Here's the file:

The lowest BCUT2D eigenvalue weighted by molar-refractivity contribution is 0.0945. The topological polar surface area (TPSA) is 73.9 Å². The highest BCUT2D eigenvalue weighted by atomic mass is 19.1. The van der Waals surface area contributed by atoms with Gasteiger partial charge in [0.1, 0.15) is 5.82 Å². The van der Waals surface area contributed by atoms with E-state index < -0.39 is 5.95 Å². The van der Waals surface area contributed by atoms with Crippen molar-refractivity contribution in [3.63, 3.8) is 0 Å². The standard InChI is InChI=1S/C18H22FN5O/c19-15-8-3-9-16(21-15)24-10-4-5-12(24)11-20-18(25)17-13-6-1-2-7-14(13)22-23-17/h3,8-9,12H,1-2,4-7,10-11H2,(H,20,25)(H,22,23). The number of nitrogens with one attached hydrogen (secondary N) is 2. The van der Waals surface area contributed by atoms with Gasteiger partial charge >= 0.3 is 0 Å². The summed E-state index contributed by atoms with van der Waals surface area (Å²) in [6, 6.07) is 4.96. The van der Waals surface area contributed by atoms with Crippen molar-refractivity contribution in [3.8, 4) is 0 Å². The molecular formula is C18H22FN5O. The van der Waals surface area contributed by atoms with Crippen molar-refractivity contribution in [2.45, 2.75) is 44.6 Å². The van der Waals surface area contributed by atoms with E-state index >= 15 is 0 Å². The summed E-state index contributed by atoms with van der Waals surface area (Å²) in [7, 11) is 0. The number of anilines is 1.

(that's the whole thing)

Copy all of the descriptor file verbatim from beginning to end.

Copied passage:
The lowest BCUT2D eigenvalue weighted by molar-refractivity contribution is 0.0945. The topological polar surface area (TPSA) is 73.9 Å². The highest BCUT2D eigenvalue weighted by atomic mass is 19.1. The van der Waals surface area contributed by atoms with Gasteiger partial charge in [0.1, 0.15) is 5.82 Å². The van der Waals surface area contributed by atoms with E-state index < -0.39 is 5.95 Å². The van der Waals surface area contributed by atoms with Crippen molar-refractivity contribution in [3.63, 3.8) is 0 Å². The standard InChI is InChI=1S/C18H22FN5O/c19-15-8-3-9-16(21-15)24-10-4-5-12(24)11-20-18(25)17-13-6-1-2-7-14(13)22-23-17/h3,8-9,12H,1-2,4-7,10-11H2,(H,20,25)(H,22,23). The number of nitrogens with one attached hydrogen (secondary N) is 2. The van der Waals surface area contributed by atoms with Gasteiger partial charge >= 0.3 is 0 Å². The summed E-state index contributed by atoms with van der Waals surface area (Å²) in [6, 6.07) is 4.96. The van der Waals surface area contributed by atoms with Crippen molar-refractivity contribution in [3.8, 4) is 0 Å². The molecular formula is C18H22FN5O. The van der Waals surface area contributed by atoms with Crippen molar-refractivity contribution in [2.45, 2.75) is 44.6 Å². The van der Waals surface area contributed by atoms with E-state index >= 15 is 0 Å². The summed E-state index contributed by atoms with van der Waals surface area (Å²) in [7, 11) is 0. The number of anilines is 1.